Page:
Families in western Japan are mourning the loss of nearly 200 people in flooding caused by the most torrential rainfall for decades. Eight million people had to leave their homes.
As if that wasn’t enough, a natural disaster is declared for a heatwave which has pushed temperatures over 41℃. The summer of 2018 has left the people of Japan reeling.
But it’s not only Japan which is being hit by extreme weather events. In Greece, there have been heartbreaking scenes of families who died together trying to flee deadly wildfires near the capital Athens. Our Greenpeace colleagues are working with others to provide emergency supplies, clothing and first aid to people who have lost everything.
July 2018 has been a deadly month, with temperatures hitting records all over the world. Among the regions hit: eastern Canada, across the United States, the Caucasus, and Algeria which experienced what’s believed to be the highest-ever recorded temperature in Africa, 51.3℃. Heat waves also hit China and Korea. There have even been wildfires in the Arctic Circle, Sweden, Canada, and the US.
It’s not just countries in the northern hemisphere. In Australia, which is the middle of winter, Sydney has seen temperatures which are 8℃ higher than is normal for this time of year.
The impact of climate change
These are all signs of normal weather patterns being thrown into chaos, and of a climate system in distress. Climate change is not something we are bequeathing to our children and grandchildren. We are experiencing it ourselves, rich and poor countries alike.
The climate sceptics will say this is just a freak year and there have been other freak years. They point out that there was a deadly heatwave in Japan and northern China in the early 1920s; Norway fought forest fires in the Arctic Circle in the 1970s. Extreme weather events have always been with us, they say.
And this is true. But this summer is different – a huge number of unusual weather events occurring one after the other around the world. We know we are warming our planet by burning fossil fuels, and scientists say that a warming planet makes heatwaves much more likely and more extreme. This summer is showing us what a future world could look and feel like. As one climate scientist has said: “We are loading the dice against us, making … heat waves and heavy rain events much more frequent and more intense than they used to be”.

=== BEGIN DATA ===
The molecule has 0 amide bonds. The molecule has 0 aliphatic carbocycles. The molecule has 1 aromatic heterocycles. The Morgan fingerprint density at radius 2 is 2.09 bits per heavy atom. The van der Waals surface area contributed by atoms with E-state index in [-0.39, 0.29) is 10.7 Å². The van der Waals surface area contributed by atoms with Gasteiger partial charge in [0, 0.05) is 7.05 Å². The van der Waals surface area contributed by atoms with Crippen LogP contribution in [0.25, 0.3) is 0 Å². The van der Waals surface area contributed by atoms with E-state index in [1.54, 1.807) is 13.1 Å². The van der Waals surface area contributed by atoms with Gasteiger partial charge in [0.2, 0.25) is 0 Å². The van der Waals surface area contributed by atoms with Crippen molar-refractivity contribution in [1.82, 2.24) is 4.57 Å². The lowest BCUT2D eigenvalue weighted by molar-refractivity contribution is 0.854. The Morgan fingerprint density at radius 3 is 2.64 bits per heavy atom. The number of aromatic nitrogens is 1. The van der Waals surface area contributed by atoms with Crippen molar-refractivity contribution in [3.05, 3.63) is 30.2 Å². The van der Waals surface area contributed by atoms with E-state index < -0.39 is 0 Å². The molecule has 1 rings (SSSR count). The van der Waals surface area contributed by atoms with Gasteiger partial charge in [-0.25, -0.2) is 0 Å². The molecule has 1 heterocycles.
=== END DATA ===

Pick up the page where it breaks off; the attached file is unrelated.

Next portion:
Take action now!
It’s been nearly three decades since the first Earth Summit in Rio De Janeiro to address the issue of climate change, and the warnings were around for years before that. Yet still countries and corporations continue to burn the fossil fuels, especially coal, which pump out CO2, the main cause of global warming.
The amount of CO2 in the atmosphere has gone up by 30% since the 1950s.
We know what is causing this crisis. There is even an international agreement, the Paris Agreement, to do something about it. But instead Japan, which is already the fifth biggest emitter of greenhouse gases, is planning to build even more coal-fired power plants. It is also promoting the use of coal overseas, and Japanese banks help fund infrastructure projects for coal-burning across southeast Asia.
Nearly half of Japan’s people believed climate change to be a serious problem even before this summer’s floods and heatwaves. The Japanese government must respond to these concerns by abandoning its support for coal and other fossil fuels. It is not just Greenpeace which demands this; it is also the foreign ministry’s official advisory panel on climate change.
Japan must change course and move to 100% renewable energy, which growing numbers of its corporations are calling for. This move must be part of Japan’s obligation to meet its Paris Climate Agreement commitment, along with complete decarbonization of the electricity sector by 2030. 
If we do nothing, we will come to see 2018 not as a freak year, but as the new “normal”.
Hisayo Takada, Energy Project Leader of Greenpeace Japan
While living in New Zealand she first joined Greenpeace Japan as a volunteer, and is now the head of the climate energy team back home in Japan. Her work day starts with the sun at 7am, which she loves as a busy mother working for the energy campaign!